Caltrans maintenance superintendent Victor Althaus said he has learned a thing or two about landslides in his 29 years of clearing California highways.
But one sliding bluff in Big Rock Mesa has him stumped. "This slide is entirely different from any I've ever worked on," he said, gazing at the craggy, 200-foot cliff that geologists say could fail at any moment. "This one worries me."
The bluff was weakened by the massive landslide that hit Big Rock Mesa in Malibu in September, 1983. And now, he said, "the cracks on top have been opening up all week" and there have been no small, pressure-relieving slides from the face of the bluff. "That means it could go all at once," Althaus said.
He and his state Department of Transportation crew have set up a command post across Pacific Coast Highway from the bluff. They wait 24 hours a day, trucks and snowplows ready in case a slide occurs. They could be waiting for days or months.
Their vigil started after a small slide Feb. 17 prompted geologists to examine the bluff. They found dramatic widening of previously mapped cracks about 150 feet above the highway and warned that the bluff could fail in the near future, but they could not say exactly when or how.
In the worst case, they said, as much as 60,000 cubic yards of rock weighing 90,000 tons (as much as two battleships) could fall at once, closing the highway for at least two weeks and endangering motorists and residents of 16 oceanfront town houses across the highway.
Or the bluff could come down in bits and pieces, sending boulders crashing onto the highway or into the houses.
When asked to predict when the bluff would fail, geologist Dennis Evans, a consultant for the County of Los Angeles, responded, "Soon--days or weeks."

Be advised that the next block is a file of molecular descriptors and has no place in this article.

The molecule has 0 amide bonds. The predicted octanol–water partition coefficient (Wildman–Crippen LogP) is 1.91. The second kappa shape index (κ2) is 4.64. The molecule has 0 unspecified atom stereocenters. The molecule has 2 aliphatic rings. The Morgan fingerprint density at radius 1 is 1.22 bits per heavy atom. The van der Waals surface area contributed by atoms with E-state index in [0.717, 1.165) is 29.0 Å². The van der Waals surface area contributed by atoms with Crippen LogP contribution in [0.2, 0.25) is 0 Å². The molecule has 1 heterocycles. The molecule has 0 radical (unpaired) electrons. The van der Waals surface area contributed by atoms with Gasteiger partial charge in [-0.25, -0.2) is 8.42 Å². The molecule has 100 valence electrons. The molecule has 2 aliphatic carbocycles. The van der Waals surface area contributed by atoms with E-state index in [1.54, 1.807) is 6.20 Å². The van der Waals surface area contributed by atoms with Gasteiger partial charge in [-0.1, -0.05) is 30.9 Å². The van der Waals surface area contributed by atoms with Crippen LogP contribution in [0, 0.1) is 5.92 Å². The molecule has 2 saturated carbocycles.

Geologist Eugene Don Michael, who works with Evans, said dry weather this week might delay the movement, while heavy rainfall could produce a major slide. He said a series of minor failures may be more likely than a "catastrophic" slide.
Too Big to Predict
But the consequences of a major slide make presuming that one will occur the accepted course of action for the county. "We have a pretty good idea there will be continuous failure along the bluff over the next year," county geologist Arthur G. Keene said. It is just that "the magnitude of the problem is too great to be able to predict."
Warnings of an imminent slide prompted officials to monitor the bluff. A sheriff's helicopter started to patrol the area to check the system of cracks. California Highway Patrol officers have been leading columns of motorists gingerly past the slide area.
At emergency meetings, officials discussed closing the highway before another slide. "We had three meetings on it," Althaus said. "It's been decided not to close it. Nothing is happening off the face of the slide where it would be a danger to the traveling public."
The county last week ordered 30 town-house residents to evacuate, but most of them planned to appeal the order.
A few decided to leave, including Ron Rainey, who packed his belongings into a van Saturday while his neighbors calmly went about their business: A man washed his Cadillac in his driveway; two girls played in front of their house.
'Can't Afford' to Move
Resident Carrie Calderone said the worst that could happen would be a boulder crashing through her living room. "We're not going anywhere. They'd have to airlift me out of here. We can't afford to move out."
The residents have been meeting to try to determine what to do. Many said they are angry and feel that government agencies are not doing enough to help them. So far, they have failed to get Caltrans to build a concrete barrier along the highway median and to install sensors in the cliff and a siren to warn them if a slide occurs.
The absence of a warning system finally persuaded Rainey, a resident for seven years, to leave. He slept through the Feb. 17 slide and was concerned that he might sleep through a bluff failure. He said that he has been worried about the situation since the 1983 slide. "Today is the first step of getting it off my mind--by leaving. But I can't say I won't come back. I like the way of life."
In the Feb. 17 slide, about 500 cubic yards of rock fell onto the highway, closing it for 12 hours. The next day, Michael and another geologist, Richard Lownes, climbed to the top of the bluff and noticed that the cracks, which ran for more than 100 feet, had widened since they had mapped them several months ago.
'More and Bigger' Coming
Geologist Evans then wrote to county officials, who had hired his firm to work in the Big Rock area after the 1983 slide. "We said you've got more coming and what will be coming will be bigger," he said. "The (landslide) that happened (Feb. 17) is a small part of a larger failure due in the very near future."
The warnings prompted the county to post evacuation notices on town-house doors.